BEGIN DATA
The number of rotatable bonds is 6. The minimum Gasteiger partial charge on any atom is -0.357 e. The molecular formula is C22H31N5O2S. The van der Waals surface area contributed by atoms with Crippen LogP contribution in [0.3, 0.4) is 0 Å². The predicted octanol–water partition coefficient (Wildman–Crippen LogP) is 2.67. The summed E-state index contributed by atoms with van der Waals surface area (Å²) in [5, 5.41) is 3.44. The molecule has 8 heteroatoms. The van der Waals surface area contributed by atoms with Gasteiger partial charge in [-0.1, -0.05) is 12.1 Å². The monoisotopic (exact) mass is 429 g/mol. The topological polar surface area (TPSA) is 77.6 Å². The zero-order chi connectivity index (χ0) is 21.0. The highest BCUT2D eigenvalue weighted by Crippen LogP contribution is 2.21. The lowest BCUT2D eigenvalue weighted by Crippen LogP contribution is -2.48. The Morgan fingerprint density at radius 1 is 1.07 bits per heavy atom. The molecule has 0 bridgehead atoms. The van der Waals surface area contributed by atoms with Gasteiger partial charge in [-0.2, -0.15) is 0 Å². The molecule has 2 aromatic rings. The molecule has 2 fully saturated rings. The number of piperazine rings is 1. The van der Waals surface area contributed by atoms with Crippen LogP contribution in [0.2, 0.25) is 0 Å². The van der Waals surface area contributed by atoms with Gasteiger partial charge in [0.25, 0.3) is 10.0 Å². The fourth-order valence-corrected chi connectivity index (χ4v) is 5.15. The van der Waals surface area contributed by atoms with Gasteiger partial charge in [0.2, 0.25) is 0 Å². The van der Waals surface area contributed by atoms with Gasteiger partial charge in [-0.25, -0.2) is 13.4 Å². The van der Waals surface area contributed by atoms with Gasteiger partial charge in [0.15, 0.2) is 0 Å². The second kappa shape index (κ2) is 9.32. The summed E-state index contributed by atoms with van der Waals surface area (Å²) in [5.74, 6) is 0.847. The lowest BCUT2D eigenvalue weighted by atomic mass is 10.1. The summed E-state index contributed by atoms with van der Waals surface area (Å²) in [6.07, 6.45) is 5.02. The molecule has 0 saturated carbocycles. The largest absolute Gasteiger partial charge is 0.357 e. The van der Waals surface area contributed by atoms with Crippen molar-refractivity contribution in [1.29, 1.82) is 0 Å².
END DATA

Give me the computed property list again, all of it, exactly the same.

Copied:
The number of rotatable bonds is 6. The minimum Gasteiger partial charge on any atom is -0.357 e. The molecular formula is C22H31N5O2S. The van der Waals surface area contributed by atoms with Crippen LogP contribution in [0.3, 0.4) is 0 Å². The predicted octanol–water partition coefficient (Wildman–Crippen LogP) is 2.67. The summed E-state index contributed by atoms with van der Waals surface area (Å²) in [5, 5.41) is 3.44. The molecule has 8 heteroatoms. The van der Waals surface area contributed by atoms with Gasteiger partial charge in [-0.1, -0.05) is 12.1 Å². The monoisotopic (exact) mass is 429 g/mol. The topological polar surface area (TPSA) is 77.6 Å². The zero-order chi connectivity index (χ0) is 21.0. The highest BCUT2D eigenvalue weighted by Crippen LogP contribution is 2.21. The lowest BCUT2D eigenvalue weighted by Crippen LogP contribution is -2.48. The Morgan fingerprint density at radius 1 is 1.07 bits per heavy atom. The molecule has 0 bridgehead atoms. The van der Waals surface area contributed by atoms with Gasteiger partial charge in [-0.2, -0.15) is 0 Å². The molecule has 2 aromatic rings. The molecule has 2 fully saturated rings. The number of piperazine rings is 1. The van der Waals surface area contributed by atoms with Crippen LogP contribution in [0.2, 0.25) is 0 Å². The van der Waals surface area contributed by atoms with Gasteiger partial charge in [0.25, 0.3) is 10.0 Å². The fourth-order valence-corrected chi connectivity index (χ4v) is 5.15. The van der Waals surface area contributed by atoms with Gasteiger partial charge in [0.2, 0.25) is 0 Å². The van der Waals surface area contributed by atoms with Gasteiger partial charge in [-0.25, -0.2) is 13.4 Å². The van der Waals surface area contributed by atoms with Gasteiger partial charge in [0.15, 0.2) is 0 Å². The second kappa shape index (κ2) is 9.32. The summed E-state index contributed by atoms with van der Waals surface area (Å²) in [5.74, 6) is 0.847. The lowest BCUT2D eigenvalue weighted by atomic mass is 10.1. The summed E-state index contributed by atoms with van der Waals surface area (Å²) in [6.07, 6.45) is 5.02. The molecule has 0 saturated carbocycles. The largest absolute Gasteiger partial charge is 0.357 e. The van der Waals surface area contributed by atoms with Crippen molar-refractivity contribution in [1.29, 1.82) is 0 Å².